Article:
some other charge where the law requireth their presence, there
to discharge their duties according to the laws in that case pro-
vided. And the bishop of the diocese shall see the same to be
duly performed and put in execution.
Šo that besides the general laws directing the residence of

6 .. .


and vicars. ecclesiastical or temporal laws of this kingdom, between the case of a rector and of a vicar concerning residence; except only that the vicar (was before 57 G. 3. c. 99. $ 34.] sworn to reside (with a proviso, unless he shall be otherwise dispensed withal by his diocesan), and the rector is not sworn. And the reason of this difference was this : In the council of Lateran held under Alexander the third, and in another Lateran council held under Innocent the third, there were very strict canons made against pluralities; by the first of these councils pluralities are restrained, and every person admitted ad ecclesiam, vel ecclesiasticum ministerium, is bound to re- [ 316 ] side there, and personally serve the cure; by the second of these councils, if any person, having one benefice with cure of souls, accepts of a second, his first is declared void ipso jure. These canons were received in England, and are still part of our ecclesiastical law.

At the first appearance of these canons, there was no doubt made but they obliged all rectors; for they, according to the language of the law, had churches in title, and had beneficium ecclesiasticum: and of such the canons spoke. But vicars did not then look upon themselves to be bound by these canons, for they, as the gloss upon the decretals speaks, had not ecclesiam quoad titulum: and the text of the law describes them not as having benefices, but as bound personis et ecclesiis deservire, that is, as assistant to the rector in his church.

Upon this notion a practice was founded, and prevailed in England, which eluded the canons made against pluralities. A man beneficed in one church could not accept another without avoiding the first; but a man possessed of a benefice could accept a vicarage under the rector in another church, for that was no benefice in law, and therefore not within the letter of the canon, which forbids any man holding two benefices.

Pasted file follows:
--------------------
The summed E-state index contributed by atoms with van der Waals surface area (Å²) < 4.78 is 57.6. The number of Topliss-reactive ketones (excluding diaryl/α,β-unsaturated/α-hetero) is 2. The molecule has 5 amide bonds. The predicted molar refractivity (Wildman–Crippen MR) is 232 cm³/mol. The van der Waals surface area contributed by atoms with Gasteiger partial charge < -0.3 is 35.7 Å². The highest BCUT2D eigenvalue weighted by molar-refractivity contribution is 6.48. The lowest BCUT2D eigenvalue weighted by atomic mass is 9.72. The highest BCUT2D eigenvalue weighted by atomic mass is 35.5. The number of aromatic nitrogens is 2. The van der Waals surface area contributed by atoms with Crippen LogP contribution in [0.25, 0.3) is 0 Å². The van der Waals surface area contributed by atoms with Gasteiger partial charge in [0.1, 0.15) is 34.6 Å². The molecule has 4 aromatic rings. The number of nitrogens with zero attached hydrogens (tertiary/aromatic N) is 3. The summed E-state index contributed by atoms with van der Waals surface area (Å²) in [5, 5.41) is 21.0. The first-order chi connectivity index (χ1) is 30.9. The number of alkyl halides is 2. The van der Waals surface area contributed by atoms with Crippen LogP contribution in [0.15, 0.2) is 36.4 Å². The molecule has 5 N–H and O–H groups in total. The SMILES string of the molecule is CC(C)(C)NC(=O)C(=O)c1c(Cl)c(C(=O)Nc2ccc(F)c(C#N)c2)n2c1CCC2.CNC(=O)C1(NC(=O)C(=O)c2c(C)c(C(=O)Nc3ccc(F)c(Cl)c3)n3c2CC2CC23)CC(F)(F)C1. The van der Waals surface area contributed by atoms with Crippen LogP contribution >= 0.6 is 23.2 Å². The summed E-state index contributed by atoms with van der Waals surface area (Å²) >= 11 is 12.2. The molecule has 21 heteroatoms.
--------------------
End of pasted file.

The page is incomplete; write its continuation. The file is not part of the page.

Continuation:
The way then of taking a second living in fraud of the canon was this: A friend was presented, who took the institution, and had the church quoad titulum; as soon as he was possessed, he

constituted the person vicar for whose benefit he took the living, and by consent of the diocesan allotted the whole profit of the living for the vicar's portion, except a small matter reserved to himself.

This vicar went and resided upon his first living, for the canon reached him where he had the benefice ; but having no benefice where he had only a vicarage, he thought himself secure against the said canons requiring residence.

This piece of management gave occasion to several papal decrees, and to the following constitution of archbishop Langton; viz. No ordinary shall admit any one to a vicarage, who will not personally officiate there. Lind. 64.

And to another constitution of the same archbishop, by which it is injoined, that vicars who will be non-resident shall be deprived. Lind. 131.

But the abuse still continued, and therefore Otho, in his lega[ 317 7 tine constitutions, applied a stronger remedy, ordaining, that